By Angela Pirisi
Stressed because you feel like you’re the only one whose kids aren’t sleeping “right,” i.e., by the experts’ books? Don’t be. “The important thing overall is consistency, so think of a routine that you can live with most of the time,” says Dr. Penny Corkum, a child psychologist specializing in sleep problems at Halifax’s Dalhousie University. Follow through each night, and you’ll be on track to reclaiming your adult time. So ditch the guilt, and do what’s best for your family ““ even if it means breaking some rules.
“Let your baby “cry it out.’ “
Our Verdict: A technique called “controlled crying,” popularized by Dr. Richard Ferber, author of Solve Your Child’s Sleep Problems (Fireside Books), involves putting infants to bed at a particular time each night, then ignoring their crying and tantrums in graduated intervals. Now who’s going to get any sleep that way? Besides, no one enjoys getting the cold shoulder, least of all attention- and touch-craving babies.
“You know your baby best, so while you don’t want to jump at every gurgle or whimper, you need to pay attention to the cry that says something’s wrong ““ check that limbs aren’t entrapped, and rule out potential health conditions or discomforts [like constipation, sleep apnea],” says Dr. Michelle Ponti, a community pediatrician in London, Ont., and Canadian Paediatric Society spokesperson. Newborns, however, should never be left to cry. (Also, make sure that baby isn’t too warm or too cold: clamminess at the back of her neck means a lighter-weight sleeper may be needed, and shivering or goosebumps means you should break out the warmer one.) Dr. Ponti suggests a modified Ferber approach may work for some families. “Try sitting in bed cuddling after storytime, progressing to sitting in a chair, until you’re out the door a few nights later,” she says. With preschoolers to school-age kids, Dr. Ponti suggests making up a visual chart you can check off with your child to help put the bedtime routine into perspective, and let her feel more in control: brush teeth, check; put on pjs, check; go to bathroom, check; storytime, check; kiss Mommy/Daddy goodnight, check; tuck in teddy bear, check.
“Supervise teens and enforce a bedtime.”
Our Verdict: Providing another reason for you and your teen to clash only adds friction to an otherwise peaceful night. But setting parameters is important. If you see light streaming from under his bedroom door or hear keyboard clicks when you head to the bathroom at 2 a.m., it’s a problem. But rather than dragging your teen to bed each night, monitoring and modifying his daytime activity is an easier strategy to help reset his sleep cycle. If he’s sitting in his room with the drapes shut, playing video games all day, he’s missing out on natural daylight, which helps with melatonin production and maintenance of the body’s wake/sleep cycles. If waking up is an issue, drawing the blinds to let in morning light can work better than an alarm. Corkum also suggests keeping the bedroom as tech-free as possible ““ no tv or computer ““ because they promote wakefulness. (And don’t be hypocrites, Mom and Dad: set an example by keeping the master bedroom tv-free, too.)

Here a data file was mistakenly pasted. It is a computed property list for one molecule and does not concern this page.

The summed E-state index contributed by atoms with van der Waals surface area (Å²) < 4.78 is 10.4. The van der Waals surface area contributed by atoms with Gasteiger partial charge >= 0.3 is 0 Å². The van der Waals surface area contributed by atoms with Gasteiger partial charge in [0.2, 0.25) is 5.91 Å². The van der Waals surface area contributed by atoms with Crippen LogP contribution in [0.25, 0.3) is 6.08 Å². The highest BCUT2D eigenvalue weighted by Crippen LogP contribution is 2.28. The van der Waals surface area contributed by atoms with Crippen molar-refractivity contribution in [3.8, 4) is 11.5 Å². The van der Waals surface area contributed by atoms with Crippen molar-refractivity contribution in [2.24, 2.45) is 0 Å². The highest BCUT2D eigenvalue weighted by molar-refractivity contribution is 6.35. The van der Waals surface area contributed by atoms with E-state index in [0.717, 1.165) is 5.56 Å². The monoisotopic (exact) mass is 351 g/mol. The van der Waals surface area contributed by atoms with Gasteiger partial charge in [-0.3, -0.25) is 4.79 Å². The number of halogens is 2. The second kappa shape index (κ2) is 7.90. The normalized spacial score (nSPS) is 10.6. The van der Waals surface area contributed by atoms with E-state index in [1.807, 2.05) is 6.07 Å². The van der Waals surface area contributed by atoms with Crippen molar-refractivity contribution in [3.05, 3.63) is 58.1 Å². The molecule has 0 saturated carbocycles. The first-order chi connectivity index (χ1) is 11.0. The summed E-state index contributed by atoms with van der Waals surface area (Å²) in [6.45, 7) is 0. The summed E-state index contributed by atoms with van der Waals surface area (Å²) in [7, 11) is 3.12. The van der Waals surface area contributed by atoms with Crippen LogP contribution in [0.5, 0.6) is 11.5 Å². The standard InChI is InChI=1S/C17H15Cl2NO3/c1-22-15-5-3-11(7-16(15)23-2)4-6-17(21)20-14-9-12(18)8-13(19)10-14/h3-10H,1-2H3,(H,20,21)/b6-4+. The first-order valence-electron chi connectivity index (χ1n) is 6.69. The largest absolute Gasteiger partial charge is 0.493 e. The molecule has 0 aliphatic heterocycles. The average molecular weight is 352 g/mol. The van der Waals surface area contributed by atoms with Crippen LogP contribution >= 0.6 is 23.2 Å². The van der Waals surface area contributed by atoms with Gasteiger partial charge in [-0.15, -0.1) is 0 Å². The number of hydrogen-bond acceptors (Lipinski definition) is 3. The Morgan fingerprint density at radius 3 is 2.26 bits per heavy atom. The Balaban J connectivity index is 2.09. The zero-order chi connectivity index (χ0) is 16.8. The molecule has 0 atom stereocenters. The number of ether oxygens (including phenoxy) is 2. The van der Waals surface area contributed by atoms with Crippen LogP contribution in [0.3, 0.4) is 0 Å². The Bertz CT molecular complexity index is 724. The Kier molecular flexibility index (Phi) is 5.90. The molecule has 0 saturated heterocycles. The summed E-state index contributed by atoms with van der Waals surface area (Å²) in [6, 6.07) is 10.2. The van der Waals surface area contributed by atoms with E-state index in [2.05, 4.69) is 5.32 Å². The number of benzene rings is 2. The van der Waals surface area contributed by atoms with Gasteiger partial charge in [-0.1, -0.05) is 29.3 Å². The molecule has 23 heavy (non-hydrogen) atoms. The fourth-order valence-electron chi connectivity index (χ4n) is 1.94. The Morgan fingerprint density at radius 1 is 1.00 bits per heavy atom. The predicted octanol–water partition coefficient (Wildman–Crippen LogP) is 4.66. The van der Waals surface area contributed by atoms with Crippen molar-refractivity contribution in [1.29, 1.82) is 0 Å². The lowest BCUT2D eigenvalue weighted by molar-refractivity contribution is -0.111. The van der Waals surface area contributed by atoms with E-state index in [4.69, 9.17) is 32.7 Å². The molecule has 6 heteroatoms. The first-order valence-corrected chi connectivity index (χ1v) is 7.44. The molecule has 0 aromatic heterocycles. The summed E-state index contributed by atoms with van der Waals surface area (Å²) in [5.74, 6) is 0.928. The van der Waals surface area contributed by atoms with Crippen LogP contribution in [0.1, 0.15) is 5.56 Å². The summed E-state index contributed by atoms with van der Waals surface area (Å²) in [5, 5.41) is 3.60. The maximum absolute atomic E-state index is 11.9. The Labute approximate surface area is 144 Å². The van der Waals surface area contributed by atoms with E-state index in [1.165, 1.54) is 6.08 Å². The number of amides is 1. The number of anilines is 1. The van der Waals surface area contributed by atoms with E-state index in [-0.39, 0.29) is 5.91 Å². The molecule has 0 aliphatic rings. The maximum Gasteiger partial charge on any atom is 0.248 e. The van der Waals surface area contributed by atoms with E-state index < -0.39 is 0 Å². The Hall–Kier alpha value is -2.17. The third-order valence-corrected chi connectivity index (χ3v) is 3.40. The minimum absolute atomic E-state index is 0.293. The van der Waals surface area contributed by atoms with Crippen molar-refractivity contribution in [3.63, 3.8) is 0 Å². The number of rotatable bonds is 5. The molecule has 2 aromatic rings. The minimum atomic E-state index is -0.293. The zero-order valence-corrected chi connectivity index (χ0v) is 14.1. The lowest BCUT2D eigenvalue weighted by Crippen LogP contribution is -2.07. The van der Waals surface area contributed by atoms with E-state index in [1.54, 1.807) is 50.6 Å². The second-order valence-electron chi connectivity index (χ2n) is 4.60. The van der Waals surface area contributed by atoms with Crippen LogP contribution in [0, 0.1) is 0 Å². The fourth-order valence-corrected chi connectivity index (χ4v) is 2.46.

“Nix those night lights!”
Our Verdict: “Anything that adds an element of comfort will help promote sleep,” says Dr. Ponti. Some experts believe that night lights prevent deeper sleep ““ but, as any toddler or preschooler will attest to, so does fear of monsters.
One highly publicized study a few years ago suggested a link between use of night lights and myopia (nearsightedness) later in life, but this theory was proven wrong in a subsequent study. Night lights also create a safer room environment, in case your toddler decides to sneak down the hall to your room. However, a quiet, dark, cool space is most conducive to sleep.
“No food or drink before bed.”
Our Verdict: Sure, claiming thirst or hunger are two classic stalling techniques, and letting them chug a litre of water or chomp on sugary treats before bed isn’t wise. However, a nutritious snack is fine, and it may help prevent some kids from waking up from hunger. “We encourage snacking for toddlers two to three hours after dinner or even sooner if supper was small, and it doesn’t matter how close to bedtime, unless you notice a problem,” says Laurie Bailey, a nutrition specialist and registered dietitian with the Calgary Health Region. “For toddlers, keep in mind it’s not a meal but a snack, so choose one or two items from two food groups, like cheese and toast, fruit and yogurt, cereal and milk. Teens are eating machines, and their calorie needs are high, so don’t worry if they end up having a meal-sized snack ““ a sandwich and milk, or leftover chicken and pizza.” But caffeine is a no-no at any age, and avoid junk food, not because it affects sleep, but because it’s unhealthy in general.
“Don’t let your toddler sleep with you.”
Our Verdict: It’s fine (as long as you don’t mind junior hogging the blankets): there’s no developmental reason to banish them to their own room. “Co-sleeping won’t necessarily hinder their independence, just because they refuse to go to sleep on their own,” says Corkum. “If they’re dressing, putting on shoes, brushing teeth [themselves], they’re showing independence in other areas.” But you might want to invest in a king-size bed for everyone’s comfort. And a pullout sofa in the den, so you can relocate your sex life until you reclaim your bedroom.